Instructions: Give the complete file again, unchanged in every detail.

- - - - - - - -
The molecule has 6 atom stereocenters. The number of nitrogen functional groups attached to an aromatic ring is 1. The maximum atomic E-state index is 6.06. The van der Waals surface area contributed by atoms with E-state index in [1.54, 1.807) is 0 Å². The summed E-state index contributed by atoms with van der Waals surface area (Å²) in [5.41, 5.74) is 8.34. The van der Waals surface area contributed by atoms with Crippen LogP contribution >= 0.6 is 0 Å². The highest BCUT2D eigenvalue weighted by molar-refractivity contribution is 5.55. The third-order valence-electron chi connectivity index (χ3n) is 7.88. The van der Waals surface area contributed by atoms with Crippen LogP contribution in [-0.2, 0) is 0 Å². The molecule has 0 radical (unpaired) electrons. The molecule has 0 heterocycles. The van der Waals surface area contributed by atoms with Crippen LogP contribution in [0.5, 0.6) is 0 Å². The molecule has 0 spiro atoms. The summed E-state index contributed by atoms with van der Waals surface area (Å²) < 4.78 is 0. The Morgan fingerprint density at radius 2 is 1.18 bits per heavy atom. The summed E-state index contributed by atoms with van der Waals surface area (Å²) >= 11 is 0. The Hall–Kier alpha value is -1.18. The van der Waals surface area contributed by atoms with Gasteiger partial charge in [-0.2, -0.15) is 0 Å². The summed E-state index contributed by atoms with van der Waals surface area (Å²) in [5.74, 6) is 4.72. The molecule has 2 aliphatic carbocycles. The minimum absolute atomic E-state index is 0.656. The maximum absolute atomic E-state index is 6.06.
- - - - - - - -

The molecule has 6 atom stereocenters. The number of nitrogen functional groups attached to an aromatic ring is 1. The maximum atomic E-state index is 6.06. The van der Waals surface area contributed by atoms with E-state index in [1.54, 1.807) is 0 Å². The summed E-state index contributed by atoms with van der Waals surface area (Å²) in [5.41, 5.74) is 8.34. The van der Waals surface area contributed by atoms with Crippen LogP contribution >= 0.6 is 0 Å². The highest BCUT2D eigenvalue weighted by molar-refractivity contribution is 5.55. The third-order valence-electron chi connectivity index (χ3n) is 7.88. The van der Waals surface area contributed by atoms with Crippen LogP contribution in [-0.2, 0) is 0 Å². The molecule has 0 radical (unpaired) electrons. The molecule has 0 heterocycles. The van der Waals surface area contributed by atoms with Crippen LogP contribution in [0.5, 0.6) is 0 Å². The molecule has 0 spiro atoms. The summed E-state index contributed by atoms with van der Waals surface area (Å²) < 4.78 is 0. The Morgan fingerprint density at radius 2 is 1.18 bits per heavy atom. The summed E-state index contributed by atoms with van der Waals surface area (Å²) >= 11 is 0. The Hall–Kier alpha value is -1.18. The van der Waals surface area contributed by atoms with Gasteiger partial charge in [-0.2, -0.15) is 0 Å². The summed E-state index contributed by atoms with van der Waals surface area (Å²) in [5.74, 6) is 4.72. The molecule has 2 aliphatic carbocycles. The minimum absolute atomic E-state index is 0.656. The maximum absolute atomic E-state index is 6.06.